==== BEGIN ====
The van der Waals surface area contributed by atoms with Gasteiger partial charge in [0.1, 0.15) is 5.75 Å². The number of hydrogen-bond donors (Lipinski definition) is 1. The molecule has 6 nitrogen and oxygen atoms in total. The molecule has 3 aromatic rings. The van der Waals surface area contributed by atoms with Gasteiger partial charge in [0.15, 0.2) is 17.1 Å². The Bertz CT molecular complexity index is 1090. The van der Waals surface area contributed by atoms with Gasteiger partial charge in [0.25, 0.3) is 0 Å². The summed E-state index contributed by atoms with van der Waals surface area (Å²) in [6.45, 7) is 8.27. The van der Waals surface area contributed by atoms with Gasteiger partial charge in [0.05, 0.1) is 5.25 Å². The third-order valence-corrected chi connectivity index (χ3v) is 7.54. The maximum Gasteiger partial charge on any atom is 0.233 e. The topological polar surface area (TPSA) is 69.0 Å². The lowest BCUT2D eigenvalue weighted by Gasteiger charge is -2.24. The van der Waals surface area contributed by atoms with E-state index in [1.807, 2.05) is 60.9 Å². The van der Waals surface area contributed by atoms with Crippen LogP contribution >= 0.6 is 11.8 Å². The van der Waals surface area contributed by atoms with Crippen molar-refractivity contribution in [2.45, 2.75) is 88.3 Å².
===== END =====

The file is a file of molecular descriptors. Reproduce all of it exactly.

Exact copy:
The van der Waals surface area contributed by atoms with Gasteiger partial charge in [0.1, 0.15) is 5.75 Å². The number of hydrogen-bond donors (Lipinski definition) is 1. The molecule has 6 nitrogen and oxygen atoms in total. The molecule has 3 aromatic rings. The van der Waals surface area contributed by atoms with Gasteiger partial charge in [0.15, 0.2) is 17.1 Å². The Bertz CT molecular complexity index is 1090. The van der Waals surface area contributed by atoms with Gasteiger partial charge in [0.25, 0.3) is 0 Å². The summed E-state index contributed by atoms with van der Waals surface area (Å²) in [6.45, 7) is 8.27. The van der Waals surface area contributed by atoms with Gasteiger partial charge in [0.05, 0.1) is 5.25 Å². The third-order valence-corrected chi connectivity index (χ3v) is 7.54. The maximum Gasteiger partial charge on any atom is 0.233 e. The topological polar surface area (TPSA) is 69.0 Å². The lowest BCUT2D eigenvalue weighted by Gasteiger charge is -2.24. The van der Waals surface area contributed by atoms with E-state index in [1.807, 2.05) is 60.9 Å². The van der Waals surface area contributed by atoms with Crippen LogP contribution >= 0.6 is 11.8 Å². The van der Waals surface area contributed by atoms with Crippen molar-refractivity contribution in [2.45, 2.75) is 88.3 Å².